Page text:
Investigation into complaints about meetings held by council for the Municipality of Calvin on May 10 and June 14, 2022
Ombudsman of Ontario
1 My Office received two complaints about electronic meetings held by council for the Municipality of Calvin (the “Municipality”) on May 10 and June 14, 2022.
2 The complaints alleged that the Municipality did not provide the public with proper public notice or the means to observe these two electronic council meetings, contrary to the Municipal Act, 2001 (the “Act”) and the Municipality’s procedural by-law.
3 My investigation determined that council contravened the open meeting rules by failing to ensure proper notice was provided for the May 10 and June 14, 2022 meetings. Additionally, council contravened the Act on June 14, 2022, by failing to ensure that the public could observe the meeting in real time.
4 Under the Act, all meetings of council, local boards, and committees of either must be open to the public, unless they fall within prescribed exceptions.
5 As of January 1, 2008, the Act gives anyone the right to request an investigation into whether a municipality or local board has complied with the Act in closing a meeting to the public. The Act designates the Ombudsman as the default investigator for municipalities that have not appointed their own.
6 The Ombudsman is the closed meeting investigator for the Municipality of Calvin.
7 When investigating closed meeting complaints, we consider whether the open meeting requirements in the Act and the applicable procedure by-law have been followed.
8 Our Office has investigated hundreds of closed meetings since 2008. To assist municipal councils, staff, and the public, we have developed an online digest of open meeting cases. This searchable repository was created to provide easy access to the Ombudsman’s decisions on, and interpretations of, the open meeting rules. Council members and staff can consult the digest to inform their discussions and decisions on whether certain matters can or should be discussed in closed session, as well as issues related to open meeting procedures. Summaries of the Ombudsman’s previous decisions can be found in the digest: www.ombudsman.on.ca/digest.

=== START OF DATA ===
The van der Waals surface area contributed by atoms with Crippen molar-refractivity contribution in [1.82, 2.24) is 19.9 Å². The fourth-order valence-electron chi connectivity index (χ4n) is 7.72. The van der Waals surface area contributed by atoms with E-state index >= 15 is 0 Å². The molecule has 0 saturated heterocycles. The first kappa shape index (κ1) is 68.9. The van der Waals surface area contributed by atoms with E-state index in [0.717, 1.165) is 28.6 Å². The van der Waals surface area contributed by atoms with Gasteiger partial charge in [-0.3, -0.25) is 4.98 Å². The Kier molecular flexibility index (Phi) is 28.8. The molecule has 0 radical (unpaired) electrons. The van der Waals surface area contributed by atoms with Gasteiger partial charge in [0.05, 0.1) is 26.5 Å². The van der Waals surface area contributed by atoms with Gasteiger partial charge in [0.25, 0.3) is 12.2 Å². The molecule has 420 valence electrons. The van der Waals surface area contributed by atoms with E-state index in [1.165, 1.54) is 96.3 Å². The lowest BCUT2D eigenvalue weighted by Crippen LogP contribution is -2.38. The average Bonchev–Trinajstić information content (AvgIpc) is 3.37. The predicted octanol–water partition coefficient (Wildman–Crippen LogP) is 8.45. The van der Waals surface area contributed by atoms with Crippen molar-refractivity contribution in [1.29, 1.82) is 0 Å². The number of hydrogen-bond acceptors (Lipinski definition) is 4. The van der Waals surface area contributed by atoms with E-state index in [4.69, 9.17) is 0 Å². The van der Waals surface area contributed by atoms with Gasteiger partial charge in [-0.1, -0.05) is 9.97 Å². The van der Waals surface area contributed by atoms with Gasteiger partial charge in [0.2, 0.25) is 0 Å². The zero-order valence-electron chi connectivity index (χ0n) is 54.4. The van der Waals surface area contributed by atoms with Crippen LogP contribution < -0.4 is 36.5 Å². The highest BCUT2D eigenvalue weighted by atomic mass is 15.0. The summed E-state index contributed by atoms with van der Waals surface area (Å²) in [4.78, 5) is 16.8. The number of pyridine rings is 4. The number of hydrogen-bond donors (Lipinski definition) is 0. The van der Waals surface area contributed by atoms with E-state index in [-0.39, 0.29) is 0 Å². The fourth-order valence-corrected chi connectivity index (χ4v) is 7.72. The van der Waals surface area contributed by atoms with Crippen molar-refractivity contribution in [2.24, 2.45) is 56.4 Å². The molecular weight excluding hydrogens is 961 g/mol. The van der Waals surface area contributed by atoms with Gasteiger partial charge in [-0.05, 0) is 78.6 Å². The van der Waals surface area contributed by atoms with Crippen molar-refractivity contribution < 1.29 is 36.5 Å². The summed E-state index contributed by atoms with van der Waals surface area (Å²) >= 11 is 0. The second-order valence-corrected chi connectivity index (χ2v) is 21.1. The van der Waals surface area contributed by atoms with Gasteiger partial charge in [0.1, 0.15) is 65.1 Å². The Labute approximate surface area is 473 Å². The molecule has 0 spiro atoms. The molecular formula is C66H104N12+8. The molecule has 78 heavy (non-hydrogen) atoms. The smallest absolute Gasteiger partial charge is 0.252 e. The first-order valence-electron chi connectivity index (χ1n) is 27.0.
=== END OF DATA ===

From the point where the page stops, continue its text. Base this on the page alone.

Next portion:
9 On June 24, 2022, my Office advised the Municipality of our intent to investigate these complaints.
10 My Office reviewed the Municipality’s procedural by-law in force at the time, as well as relevant portions of the Act. We also reviewed the public notices, agendas, minutes, and relevant portions of the meeting recordings, as well as materials and correspondence related to the meetings.
11 My Office interviewed the former Mayor, a former councillor, a former Clerk, a former Deputy Clerk, a representative from the company that maintains the Municipality’s website, and the principal and two consultants from the organization that provided administrative services to the Municipality for these meetings.
12 We received full co-operation in this matter.
Amended procedural by-law
13 The section 5.2 of the procedural by-law in force at the time of the meetings, the notice provisions indicated that the Municipality was required to post a meeting schedule on its website that included the time and location of council meetings, and that agendas were required to be posted on the Municipality’s website at least 24 hours prior to a meeting.
14 An amendment to the now-repealed procedural by-law enabled the Municipality to hold electronic meetings, and required it to livestream meetings to an approved platform.
15 During the COVID-19 pandemic, the Municipality has held its council meetings on Zoom and livestreamed the proceedings to its YouTube channel. The public was able to observe the meetings by clicking a link located at the top of the Municipality’s meeting schedule webpage, which took visitors to its YouTube channel.
May 10, 2022 meeting
16 The Municipality had no administrative staff working during the week leading up to and including the May 10, 2022 meeting. Due to its staffing issues, the Municipality contracted an external organization to provide it with administrative support.